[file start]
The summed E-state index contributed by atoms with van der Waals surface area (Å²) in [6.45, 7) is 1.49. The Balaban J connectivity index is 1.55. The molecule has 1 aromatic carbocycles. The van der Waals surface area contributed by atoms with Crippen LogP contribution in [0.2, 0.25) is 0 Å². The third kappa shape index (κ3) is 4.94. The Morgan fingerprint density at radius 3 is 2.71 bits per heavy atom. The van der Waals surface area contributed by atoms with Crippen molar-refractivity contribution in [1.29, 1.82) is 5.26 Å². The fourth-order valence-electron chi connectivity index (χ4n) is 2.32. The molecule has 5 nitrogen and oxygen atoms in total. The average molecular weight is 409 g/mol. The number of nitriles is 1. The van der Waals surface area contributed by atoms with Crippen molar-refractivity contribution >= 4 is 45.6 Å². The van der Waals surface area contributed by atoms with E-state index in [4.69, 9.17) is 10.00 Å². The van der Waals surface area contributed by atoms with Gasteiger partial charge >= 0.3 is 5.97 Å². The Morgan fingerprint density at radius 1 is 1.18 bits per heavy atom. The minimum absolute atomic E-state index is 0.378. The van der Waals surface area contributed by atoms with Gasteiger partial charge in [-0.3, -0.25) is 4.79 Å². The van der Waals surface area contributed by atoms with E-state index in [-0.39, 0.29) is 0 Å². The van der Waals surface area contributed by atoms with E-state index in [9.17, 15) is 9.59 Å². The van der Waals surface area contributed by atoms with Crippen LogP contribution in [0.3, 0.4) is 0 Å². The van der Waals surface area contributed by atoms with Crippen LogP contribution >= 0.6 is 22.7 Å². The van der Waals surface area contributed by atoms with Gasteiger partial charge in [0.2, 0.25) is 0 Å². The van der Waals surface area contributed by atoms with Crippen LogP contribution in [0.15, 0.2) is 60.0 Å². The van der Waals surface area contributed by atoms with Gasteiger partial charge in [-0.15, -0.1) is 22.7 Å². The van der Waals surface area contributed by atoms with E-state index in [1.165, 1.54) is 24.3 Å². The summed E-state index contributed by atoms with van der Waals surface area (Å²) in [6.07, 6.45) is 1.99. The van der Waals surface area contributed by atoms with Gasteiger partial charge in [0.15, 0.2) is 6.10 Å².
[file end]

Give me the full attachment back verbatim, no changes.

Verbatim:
The summed E-state index contributed by atoms with van der Waals surface area (Å²) in [6.45, 7) is 1.49. The Balaban J connectivity index is 1.55. The molecule has 1 aromatic carbocycles. The van der Waals surface area contributed by atoms with Crippen LogP contribution in [0.2, 0.25) is 0 Å². The third kappa shape index (κ3) is 4.94. The Morgan fingerprint density at radius 3 is 2.71 bits per heavy atom. The van der Waals surface area contributed by atoms with Crippen molar-refractivity contribution in [1.29, 1.82) is 5.26 Å². The fourth-order valence-electron chi connectivity index (χ4n) is 2.32. The molecule has 5 nitrogen and oxygen atoms in total. The average molecular weight is 409 g/mol. The number of nitriles is 1. The van der Waals surface area contributed by atoms with Crippen molar-refractivity contribution >= 4 is 45.6 Å². The van der Waals surface area contributed by atoms with E-state index in [4.69, 9.17) is 10.00 Å². The van der Waals surface area contributed by atoms with Gasteiger partial charge >= 0.3 is 5.97 Å². The Morgan fingerprint density at radius 1 is 1.18 bits per heavy atom. The minimum absolute atomic E-state index is 0.378. The van der Waals surface area contributed by atoms with Gasteiger partial charge in [-0.3, -0.25) is 4.79 Å². The van der Waals surface area contributed by atoms with E-state index in [-0.39, 0.29) is 0 Å². The van der Waals surface area contributed by atoms with E-state index in [9.17, 15) is 9.59 Å². The van der Waals surface area contributed by atoms with Crippen LogP contribution in [0.3, 0.4) is 0 Å². The van der Waals surface area contributed by atoms with Crippen LogP contribution >= 0.6 is 22.7 Å². The van der Waals surface area contributed by atoms with Gasteiger partial charge in [0.2, 0.25) is 0 Å². The van der Waals surface area contributed by atoms with Crippen LogP contribution in [0.15, 0.2) is 60.0 Å². The van der Waals surface area contributed by atoms with Gasteiger partial charge in [-0.15, -0.1) is 22.7 Å². The van der Waals surface area contributed by atoms with E-state index in [1.165, 1.54) is 24.3 Å². The summed E-state index contributed by atoms with van der Waals surface area (Å²) in [6.07, 6.45) is 1.99. The van der Waals surface area contributed by atoms with Gasteiger partial charge in [0.15, 0.2) is 6.10 Å².